Truckload spot market activity flourishes in June, reports DAT
June was a booming month for spot truckload freight activity, according to data issued this week by DAT Solutions in its DAT North American Freight Index. DAT defines the North American Freight Index as a measure of conditions on the spot truckload freight market.
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June was a booming month for spot truckload freight activity, according to data issued this week by DAT Solutions, a subsidiary of Roper Industries, in its DAT North American Freight Index. DAT defines the North American Freight Index as a measure of conditions on the spot truckload freight market.
Load availability in June hit its highest point in nearly two years, with the index up 24% compared to May, while seeing a 57% annual increase.
All truckload spot market segments tracked by DAT saw gains, including:
- van freight activity up 35% compared to May and up 68% annually;
- refrigerated (reefer) freight saw a 23% gain from May to June and a 66% annual increase; and
- flatbed freight rose 14% in June and increased 66% annually
On the pricing side, DAT reported that tighter capacity led to brokers and shippers paying a premium in major markets and lanes from May to June, with van rates up 11 cents to $1.60 per mile, reefer rates up 10 cents to $2.12 per mile, and flatbed rates up 6 cents at $2.16 per mile.
“Spot rates have remained strong for all three equipment types even though the surcharge portion has been shrinking compared to previous years,” said Mark Montague, DAT industry pricing analyst, in a statement.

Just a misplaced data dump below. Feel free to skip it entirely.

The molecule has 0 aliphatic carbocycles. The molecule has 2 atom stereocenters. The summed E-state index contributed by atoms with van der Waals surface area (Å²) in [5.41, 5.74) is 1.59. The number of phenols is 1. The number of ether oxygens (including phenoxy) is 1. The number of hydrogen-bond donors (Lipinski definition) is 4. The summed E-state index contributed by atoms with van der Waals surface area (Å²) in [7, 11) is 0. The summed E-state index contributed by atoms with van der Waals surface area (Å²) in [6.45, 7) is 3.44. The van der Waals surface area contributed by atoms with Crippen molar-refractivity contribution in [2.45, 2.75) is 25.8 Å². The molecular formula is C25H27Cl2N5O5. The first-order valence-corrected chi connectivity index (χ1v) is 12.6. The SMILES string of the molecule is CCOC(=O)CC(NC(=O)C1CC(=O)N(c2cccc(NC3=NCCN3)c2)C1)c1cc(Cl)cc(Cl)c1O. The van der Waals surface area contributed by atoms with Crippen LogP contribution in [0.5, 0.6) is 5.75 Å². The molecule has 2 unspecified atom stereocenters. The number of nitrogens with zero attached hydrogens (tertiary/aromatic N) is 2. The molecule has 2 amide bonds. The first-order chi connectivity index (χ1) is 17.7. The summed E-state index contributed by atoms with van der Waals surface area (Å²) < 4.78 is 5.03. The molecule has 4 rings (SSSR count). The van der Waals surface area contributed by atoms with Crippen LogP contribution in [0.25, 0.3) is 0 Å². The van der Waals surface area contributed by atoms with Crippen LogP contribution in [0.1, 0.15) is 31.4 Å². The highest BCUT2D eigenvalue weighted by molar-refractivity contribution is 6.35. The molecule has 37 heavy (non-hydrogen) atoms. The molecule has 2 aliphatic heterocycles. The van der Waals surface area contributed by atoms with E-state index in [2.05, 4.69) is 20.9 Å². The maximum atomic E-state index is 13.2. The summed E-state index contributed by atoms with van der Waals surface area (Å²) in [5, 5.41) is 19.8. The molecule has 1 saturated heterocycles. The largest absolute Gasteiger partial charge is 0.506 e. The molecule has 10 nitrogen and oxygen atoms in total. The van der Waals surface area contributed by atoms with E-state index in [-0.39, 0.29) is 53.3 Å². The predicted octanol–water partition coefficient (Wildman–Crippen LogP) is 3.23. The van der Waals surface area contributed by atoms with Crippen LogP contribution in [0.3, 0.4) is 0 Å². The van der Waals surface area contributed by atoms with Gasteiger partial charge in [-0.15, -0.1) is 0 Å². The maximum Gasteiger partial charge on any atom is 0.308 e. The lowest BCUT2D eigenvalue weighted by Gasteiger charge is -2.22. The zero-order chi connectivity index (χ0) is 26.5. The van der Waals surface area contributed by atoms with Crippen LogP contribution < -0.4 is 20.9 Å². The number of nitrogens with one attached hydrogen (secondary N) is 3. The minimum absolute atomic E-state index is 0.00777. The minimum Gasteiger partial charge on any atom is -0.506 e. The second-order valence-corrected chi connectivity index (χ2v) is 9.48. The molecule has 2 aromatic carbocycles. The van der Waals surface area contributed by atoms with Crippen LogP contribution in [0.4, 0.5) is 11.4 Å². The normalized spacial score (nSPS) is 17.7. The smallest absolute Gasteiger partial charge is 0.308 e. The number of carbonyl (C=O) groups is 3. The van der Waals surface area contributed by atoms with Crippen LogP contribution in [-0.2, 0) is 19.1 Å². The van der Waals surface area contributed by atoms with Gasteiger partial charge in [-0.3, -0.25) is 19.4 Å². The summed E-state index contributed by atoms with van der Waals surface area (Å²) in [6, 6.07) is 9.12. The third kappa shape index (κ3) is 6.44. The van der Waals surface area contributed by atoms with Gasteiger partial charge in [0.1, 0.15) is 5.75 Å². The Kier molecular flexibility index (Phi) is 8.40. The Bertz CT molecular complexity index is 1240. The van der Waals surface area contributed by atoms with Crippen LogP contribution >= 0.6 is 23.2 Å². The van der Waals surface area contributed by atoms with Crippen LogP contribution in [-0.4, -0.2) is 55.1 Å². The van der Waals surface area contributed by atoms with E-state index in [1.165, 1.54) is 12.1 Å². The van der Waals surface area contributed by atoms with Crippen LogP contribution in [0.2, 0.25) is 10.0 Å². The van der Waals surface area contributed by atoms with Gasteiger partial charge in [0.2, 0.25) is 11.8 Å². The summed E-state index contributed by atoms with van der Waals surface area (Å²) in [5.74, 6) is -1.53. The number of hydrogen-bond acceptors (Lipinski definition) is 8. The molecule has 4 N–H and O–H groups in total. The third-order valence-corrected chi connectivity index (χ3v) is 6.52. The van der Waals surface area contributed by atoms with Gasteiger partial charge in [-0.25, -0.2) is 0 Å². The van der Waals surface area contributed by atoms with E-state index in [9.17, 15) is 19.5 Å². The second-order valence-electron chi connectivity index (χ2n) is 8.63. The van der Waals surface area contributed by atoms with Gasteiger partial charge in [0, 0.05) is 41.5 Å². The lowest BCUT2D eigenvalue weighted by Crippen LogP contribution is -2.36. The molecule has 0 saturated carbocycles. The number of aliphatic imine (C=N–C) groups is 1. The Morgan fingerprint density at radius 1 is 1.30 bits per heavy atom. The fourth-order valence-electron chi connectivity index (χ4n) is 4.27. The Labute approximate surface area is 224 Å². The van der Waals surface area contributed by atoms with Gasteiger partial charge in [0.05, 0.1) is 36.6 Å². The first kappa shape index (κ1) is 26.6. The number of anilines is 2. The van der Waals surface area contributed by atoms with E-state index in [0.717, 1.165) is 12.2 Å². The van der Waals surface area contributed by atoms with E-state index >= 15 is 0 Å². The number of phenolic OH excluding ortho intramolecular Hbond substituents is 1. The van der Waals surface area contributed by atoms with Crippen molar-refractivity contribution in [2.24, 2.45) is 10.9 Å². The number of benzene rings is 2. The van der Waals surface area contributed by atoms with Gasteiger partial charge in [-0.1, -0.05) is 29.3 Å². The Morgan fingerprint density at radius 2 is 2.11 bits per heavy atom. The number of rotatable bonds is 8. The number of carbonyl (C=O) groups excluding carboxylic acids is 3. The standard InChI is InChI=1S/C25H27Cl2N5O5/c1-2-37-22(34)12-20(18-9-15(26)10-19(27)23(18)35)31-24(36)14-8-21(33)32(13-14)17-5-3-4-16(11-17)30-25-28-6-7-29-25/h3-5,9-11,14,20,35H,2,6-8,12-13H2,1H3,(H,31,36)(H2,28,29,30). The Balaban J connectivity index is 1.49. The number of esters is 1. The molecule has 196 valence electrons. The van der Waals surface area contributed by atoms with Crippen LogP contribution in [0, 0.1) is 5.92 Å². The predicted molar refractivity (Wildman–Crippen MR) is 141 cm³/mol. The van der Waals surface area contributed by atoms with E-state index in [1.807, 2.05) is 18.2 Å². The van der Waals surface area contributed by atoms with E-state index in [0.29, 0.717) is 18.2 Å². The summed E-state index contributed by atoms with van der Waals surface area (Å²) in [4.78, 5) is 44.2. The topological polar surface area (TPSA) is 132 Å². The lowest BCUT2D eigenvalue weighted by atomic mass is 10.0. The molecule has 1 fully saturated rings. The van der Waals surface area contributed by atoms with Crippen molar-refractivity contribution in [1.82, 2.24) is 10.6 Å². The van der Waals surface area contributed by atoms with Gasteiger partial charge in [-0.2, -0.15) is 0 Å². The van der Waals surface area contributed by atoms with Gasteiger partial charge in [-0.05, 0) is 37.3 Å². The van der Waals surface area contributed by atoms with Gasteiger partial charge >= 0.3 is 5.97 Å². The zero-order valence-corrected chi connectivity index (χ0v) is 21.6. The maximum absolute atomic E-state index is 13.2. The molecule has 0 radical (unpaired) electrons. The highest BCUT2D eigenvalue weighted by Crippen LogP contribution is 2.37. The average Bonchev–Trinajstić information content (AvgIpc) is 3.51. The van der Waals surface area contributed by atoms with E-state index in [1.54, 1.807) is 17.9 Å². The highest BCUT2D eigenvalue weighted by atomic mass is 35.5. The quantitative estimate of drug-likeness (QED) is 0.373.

Montague also noted that that July typically is a month of transition, when freight activity begins tapering off until the end-of-year holiday season, although 2017 may be an exception, however, as load availability and pricing trends remained strong in the first week of July.
In a recent interview with LM, Montague explained that while things are getting better in the market, Montague made it clear that the growth is not accelerating at such a quick clip that every stakeholder is unanimously on board with the improvement. And he explained that while there may be a “little bit less” capacity out there, there is still “sufficient” capacity in most situations and regions of the U.S.
But he cautioned in a recent blog posting that there are a number of factors that can limit available capacity, including: regulations, fleet costs rising faster than revenues, experienced drivers are in short supply, and rail intermodal unable to accept additional volume on a moment’s notice, leaving little opportunity to release the build up of pressure on truckload capacity.
About the AuthorJeff Berman, Group News Editor Jeff Berman is Group News Editor for Logistics Management, Modern Materials Handling, and Supply Chain Management Review. Jeff works and lives in Cape Elizabeth, Maine, where he covers all aspects of the supply chain, logistics, freight transportation, and materials handling sectors on a daily basis. Contact Jeff Berman
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